The outcome of the war was determined during its first hours, as the result of a devastating attack against Egyptian air bases. Later that morning, as additional Arab states entered the war, the IAF quickly responded by striking Syrian, Jordanian and even Iraqi airfields. By day's end, IAF Commander Mordechai (Motti) Hod proudly announced that the Arab air forces had been destroyed.


A few statistics reveal the extent of Israel's air superiority: with only 200 fighters, the IAF destroyed 391 enemy planes on the ground and 60 in dogfights.

In three hours in June, 1967, the IAF achieved one of the most spectacular victories in the history of modern warfare. During these fateful moments, Israeli fighters struck a crippling blow to the Egyptian Air Force by destroying most of its aircraft on the ground. During the tension-filled weeks that preceded the war, all efforts were focused on the operation. As Arab leaders whipped their populations into a militant frenzy, IAF maintenance forces whipped their aircraft into shape.

The planners concentrated on Egypt, the leader of the Arab world. They risked nearly all of the IAF's 200 fighters on the attack. Only 12 planes were held back to protect Israel's skies. The first wave struck precisely at 07:45, the daily change-over time at Egyptian air bases. Eleven fields were initially targeted. Special emphasis was placed on destroying the Tupelov and Ilyushin bombers which posed a strategic threat to Israel.

As the attack began, fighters dropped bombs designed to crater the runways, preventing enemy aircraft from taking off. This was followed by an intricate pattern of strafing runs, which caught scores of planes trapped on the ground. The perfect execution of this difficult aerial “choreography” was the result of countless hours of training. The first wave was a brilliant success: 189 planes, nearly half the Egyptian air force, lay burning. The second wave pressed the advantage against Egypt. Fourteen bases were hit and 107 more planes destroyed.

Later that morning, Syrian Migs and Jordanian artillery attacked Israel. Within one hour, Israeli planes were on their way to these countries, catching Migs and Hunters on the ground and in the air. By the end of the first day, the IAF controlled the skies, paving the way to victory. Not since the Battle of Britain had so many owed so much to so few.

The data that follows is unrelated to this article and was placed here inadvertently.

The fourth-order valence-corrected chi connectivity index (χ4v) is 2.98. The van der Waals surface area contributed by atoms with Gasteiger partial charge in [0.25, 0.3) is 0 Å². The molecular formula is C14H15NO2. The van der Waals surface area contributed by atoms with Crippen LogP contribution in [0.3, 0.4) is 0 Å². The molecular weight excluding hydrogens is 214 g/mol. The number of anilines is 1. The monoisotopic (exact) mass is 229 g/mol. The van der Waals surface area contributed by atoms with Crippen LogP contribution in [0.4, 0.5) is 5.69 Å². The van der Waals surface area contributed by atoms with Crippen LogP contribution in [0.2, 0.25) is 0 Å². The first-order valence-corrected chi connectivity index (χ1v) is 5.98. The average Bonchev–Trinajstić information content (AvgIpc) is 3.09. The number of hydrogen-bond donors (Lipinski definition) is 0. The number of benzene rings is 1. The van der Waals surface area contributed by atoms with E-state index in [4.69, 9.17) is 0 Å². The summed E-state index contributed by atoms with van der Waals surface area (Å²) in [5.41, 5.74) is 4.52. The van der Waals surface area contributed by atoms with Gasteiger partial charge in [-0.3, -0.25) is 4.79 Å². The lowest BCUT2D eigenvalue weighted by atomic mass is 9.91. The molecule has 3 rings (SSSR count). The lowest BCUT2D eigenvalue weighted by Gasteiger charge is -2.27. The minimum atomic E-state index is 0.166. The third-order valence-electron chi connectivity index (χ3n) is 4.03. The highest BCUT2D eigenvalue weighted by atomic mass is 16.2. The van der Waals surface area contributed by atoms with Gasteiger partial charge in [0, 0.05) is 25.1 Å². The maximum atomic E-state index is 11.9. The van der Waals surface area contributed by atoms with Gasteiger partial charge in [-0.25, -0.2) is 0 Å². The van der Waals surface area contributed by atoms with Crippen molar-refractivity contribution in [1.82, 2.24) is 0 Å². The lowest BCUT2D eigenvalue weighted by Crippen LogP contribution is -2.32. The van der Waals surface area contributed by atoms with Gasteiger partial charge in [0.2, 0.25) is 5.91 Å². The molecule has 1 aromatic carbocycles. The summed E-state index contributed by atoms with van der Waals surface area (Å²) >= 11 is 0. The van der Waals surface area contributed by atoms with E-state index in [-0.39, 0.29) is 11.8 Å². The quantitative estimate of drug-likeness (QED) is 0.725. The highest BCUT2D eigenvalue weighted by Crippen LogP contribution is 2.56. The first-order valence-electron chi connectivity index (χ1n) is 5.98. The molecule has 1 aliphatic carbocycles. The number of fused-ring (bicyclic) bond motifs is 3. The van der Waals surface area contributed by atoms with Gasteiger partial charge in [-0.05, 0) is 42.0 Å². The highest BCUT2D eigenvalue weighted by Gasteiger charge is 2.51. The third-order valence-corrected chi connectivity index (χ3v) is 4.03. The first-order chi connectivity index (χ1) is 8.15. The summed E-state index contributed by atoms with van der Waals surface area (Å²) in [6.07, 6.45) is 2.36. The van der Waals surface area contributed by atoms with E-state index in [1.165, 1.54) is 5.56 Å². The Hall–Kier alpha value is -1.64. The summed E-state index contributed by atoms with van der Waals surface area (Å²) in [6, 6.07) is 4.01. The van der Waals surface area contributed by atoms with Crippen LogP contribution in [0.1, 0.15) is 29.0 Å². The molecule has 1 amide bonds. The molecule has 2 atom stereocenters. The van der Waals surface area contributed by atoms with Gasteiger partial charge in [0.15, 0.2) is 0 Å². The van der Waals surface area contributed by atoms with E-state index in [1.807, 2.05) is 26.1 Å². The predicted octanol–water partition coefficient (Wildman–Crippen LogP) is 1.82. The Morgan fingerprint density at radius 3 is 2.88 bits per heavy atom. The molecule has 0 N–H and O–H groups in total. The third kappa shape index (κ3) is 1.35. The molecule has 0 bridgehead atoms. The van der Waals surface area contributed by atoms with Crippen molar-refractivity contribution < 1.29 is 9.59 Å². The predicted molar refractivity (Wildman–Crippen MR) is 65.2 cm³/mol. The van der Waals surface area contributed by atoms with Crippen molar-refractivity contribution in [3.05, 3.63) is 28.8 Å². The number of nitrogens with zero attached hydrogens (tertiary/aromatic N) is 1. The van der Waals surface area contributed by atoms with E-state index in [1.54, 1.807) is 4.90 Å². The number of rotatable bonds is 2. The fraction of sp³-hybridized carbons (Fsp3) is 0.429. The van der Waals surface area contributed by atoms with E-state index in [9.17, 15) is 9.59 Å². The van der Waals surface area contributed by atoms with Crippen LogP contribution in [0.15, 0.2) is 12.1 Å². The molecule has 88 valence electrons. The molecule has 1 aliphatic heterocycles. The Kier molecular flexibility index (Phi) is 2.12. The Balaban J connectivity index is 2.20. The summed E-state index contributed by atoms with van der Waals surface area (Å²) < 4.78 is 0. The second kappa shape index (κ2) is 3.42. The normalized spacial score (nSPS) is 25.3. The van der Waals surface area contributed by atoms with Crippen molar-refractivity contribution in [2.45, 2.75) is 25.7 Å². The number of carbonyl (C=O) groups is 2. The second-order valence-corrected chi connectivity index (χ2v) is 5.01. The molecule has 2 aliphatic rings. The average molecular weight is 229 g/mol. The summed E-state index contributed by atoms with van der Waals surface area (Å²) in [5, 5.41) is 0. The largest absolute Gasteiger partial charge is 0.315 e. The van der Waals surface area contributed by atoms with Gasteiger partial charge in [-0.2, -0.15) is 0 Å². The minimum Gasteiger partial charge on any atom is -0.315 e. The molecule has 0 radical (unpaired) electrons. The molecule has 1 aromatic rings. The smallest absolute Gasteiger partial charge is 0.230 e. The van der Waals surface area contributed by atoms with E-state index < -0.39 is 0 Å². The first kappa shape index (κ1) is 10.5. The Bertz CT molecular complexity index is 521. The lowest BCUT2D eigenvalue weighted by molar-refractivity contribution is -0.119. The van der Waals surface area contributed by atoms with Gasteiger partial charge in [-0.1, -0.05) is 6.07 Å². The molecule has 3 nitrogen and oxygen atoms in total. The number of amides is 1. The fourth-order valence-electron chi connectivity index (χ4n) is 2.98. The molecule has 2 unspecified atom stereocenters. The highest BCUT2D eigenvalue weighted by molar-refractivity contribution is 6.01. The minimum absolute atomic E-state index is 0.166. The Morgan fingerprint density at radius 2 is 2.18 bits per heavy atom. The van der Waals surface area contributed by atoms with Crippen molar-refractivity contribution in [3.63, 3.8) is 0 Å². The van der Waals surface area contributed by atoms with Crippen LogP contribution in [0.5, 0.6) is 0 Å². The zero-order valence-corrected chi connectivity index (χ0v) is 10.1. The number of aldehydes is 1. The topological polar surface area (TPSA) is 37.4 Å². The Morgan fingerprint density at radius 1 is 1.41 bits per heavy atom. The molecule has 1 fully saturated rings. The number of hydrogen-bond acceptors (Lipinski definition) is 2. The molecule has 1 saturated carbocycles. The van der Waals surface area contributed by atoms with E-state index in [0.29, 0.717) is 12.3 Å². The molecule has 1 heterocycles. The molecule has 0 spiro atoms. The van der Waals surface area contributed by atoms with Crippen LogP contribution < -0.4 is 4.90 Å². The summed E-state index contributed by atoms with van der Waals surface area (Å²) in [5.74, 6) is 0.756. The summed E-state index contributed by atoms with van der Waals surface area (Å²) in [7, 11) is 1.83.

http://www.jewishvirtuallibrary.org/jso ... 67iaf.html

As this shows, the best anti-fighter weapon was not an a2a missile or a cannon but the good old a2g munition coupled with highly trained pilots on a daring strike mission. The IDF removed the looming threat of having a limited number of fighters and air to air missiles, not by a massive build up of weapon inventory by through seizing control of the enemy through an effective air to ground campaign. Training,planning, execution and the good old strike mission was used to compensate for numerical inferiority.
Last edited by brar_w on 02 Jun 2014 13:48, edited 5 times in total.

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Re: LCA News and Discussions, 22-Oct-2013

Postby Austin » 02 Jun 2014 10:16

The big advantage that guns have is that they are jam proof you can spoof or use countermeasure against bullet that is perhaps flying towards you at 900 m/sec

For all the virtues of Missile ( BVR/WVR ) they have sensitive electronics that can be jammed or spoofed , if you know you are under attack via ESM/EO system you can out monouver the missile and start taking countermeasure early on.

All BVR/WVR missile have certain probability of kill under certain conditions, change the conditions the Pk value changes changes drastically , things like atmospheric condition also affects its sensors. Even if fired in volley against a target the missile can be spoofed , jammed or out manouvered.

All in All even though the BVR/WVR missile is much better than what we saw in Vietnam/Gulf War/Kosovo , the ESM/EW/ECCM also also kept pace and its any ones guess how one system will operate against the other in complex battle field varient with so many variables put into picture.

Hence Gun is a Safe Bet and Training with Gun in CCM/BFM as much critical as it was in WW 2 , Its a passport to safety when all the whee bang fails.
Last edited by Austin on 02 Jun 2014 11:31, edited 1 time in total.

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Re: LCA News and Discussions, 22-Oct-2013

Postby brar_w » 02 Jun 2014 10:23

Austin has it about right. Its something you can fall back upon in case the "worst" case scenario actually becomes a reality. Its not much apart from that, as an aerial campaign that has to rely on broad gun fighting due to its missiles being rendered impotent has an entire set of other troubles that it will have to face. Just imagine the resources that an air force would have to employ to protect a zone or an air base if it only had to rely on guns to do so, that is why air forces around the world spend a ton of money on developing newer versions of their missiles and capabilities.

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Re: LCA News and Discussions, 22-Oct-2013

Postby Austin » 02 Jun 2014 11:28

^^ I wouldnt call it is Worst Scenerio or Plan B , It part of Plan A in context of Indo-Pakistan we would see far more Gun Kills compared to missile kills.

From what I read and heard from Pilots the IAF trains all its fighter pilot aggressively for gun combat and there is very good reason for that.

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Re: LCA News and Discussions, 22-Oct-2013

Postby brar_w » 02 Jun 2014 11:34